The Awakening Essay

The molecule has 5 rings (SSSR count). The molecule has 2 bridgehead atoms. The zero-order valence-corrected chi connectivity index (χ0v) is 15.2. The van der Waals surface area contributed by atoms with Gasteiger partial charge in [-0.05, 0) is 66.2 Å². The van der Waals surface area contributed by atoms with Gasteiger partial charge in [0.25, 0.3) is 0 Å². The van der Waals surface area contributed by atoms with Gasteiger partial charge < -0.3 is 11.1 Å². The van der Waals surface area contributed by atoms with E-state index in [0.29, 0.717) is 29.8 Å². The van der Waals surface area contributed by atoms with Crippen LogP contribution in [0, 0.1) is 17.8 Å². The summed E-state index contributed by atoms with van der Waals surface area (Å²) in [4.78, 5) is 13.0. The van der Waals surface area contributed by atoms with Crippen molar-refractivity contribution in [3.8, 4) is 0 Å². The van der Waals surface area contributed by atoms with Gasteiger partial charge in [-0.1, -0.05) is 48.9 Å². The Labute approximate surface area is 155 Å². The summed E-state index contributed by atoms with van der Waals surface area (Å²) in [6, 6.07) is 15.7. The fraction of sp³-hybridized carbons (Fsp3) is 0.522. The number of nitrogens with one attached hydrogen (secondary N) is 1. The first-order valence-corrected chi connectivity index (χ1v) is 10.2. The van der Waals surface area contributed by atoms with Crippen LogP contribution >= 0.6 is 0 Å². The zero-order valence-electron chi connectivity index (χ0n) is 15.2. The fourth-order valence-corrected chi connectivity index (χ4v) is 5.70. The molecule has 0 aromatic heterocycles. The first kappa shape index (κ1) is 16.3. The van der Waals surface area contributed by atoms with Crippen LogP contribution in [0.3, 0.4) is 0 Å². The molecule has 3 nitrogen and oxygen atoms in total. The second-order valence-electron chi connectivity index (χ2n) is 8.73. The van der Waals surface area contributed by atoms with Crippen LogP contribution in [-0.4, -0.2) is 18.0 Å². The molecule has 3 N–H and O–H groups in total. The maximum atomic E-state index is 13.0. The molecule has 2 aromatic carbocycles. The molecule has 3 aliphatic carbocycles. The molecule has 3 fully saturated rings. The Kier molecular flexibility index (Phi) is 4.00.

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Lauren Deffendall English 102 Prof. Schnepf 31 March 2014 1. The novel “The Awakening” is intentionally about Edna’s need to “be free” from society, her sexuality, and her independence. In the beginning of the novel, Leonce sits reading the paper while two pet birds, one a parrot and the other a mocking bird, are making a great deal of noise. These birds symbolize a few key ideas of the book. One being the parrot represents the idea that women should be “caged” and mimic what society wants from women, to worship their husbands and children and maintain a “lady like” appearance. The parrot speaks “a language which nobody understood, unless it was the mocking bird that hung on the other side of the door, whistling its fluffy notes”, caged and misunderstood, the parrot represents Edna’s predicament that she was going through at that time. Later in the novel, we meet Mademoiselle Reisz, a pianist, who gives Edna the courage to become independent. The mocking bird represents Mademoiselle Reisz, a performing being that refuses to conform to what society wishes her to be. Freud’s psychoanalytic approach of the id, ego, and superego (though little of) are very present through out the novel. The id takes place when Edna confesses that she is “uneven and impulsive” when it comes to her children. She expressed that she felt relief when they would be sent away to see their grandmother, and that the responsibilities of motherhood is “fate had not fitted her”. The id also takes place with her affection and longing for Robert. Though society frowned upon lusting after another man, Edna couldn’t help but to allow herself to love another man besides her own. While Leonce was away, Edna wrote to him explaining that she will be moving into her own home. Knowing that her actions are irresponsible, she feels no shame or remorse. After she has moved into her “pigeon

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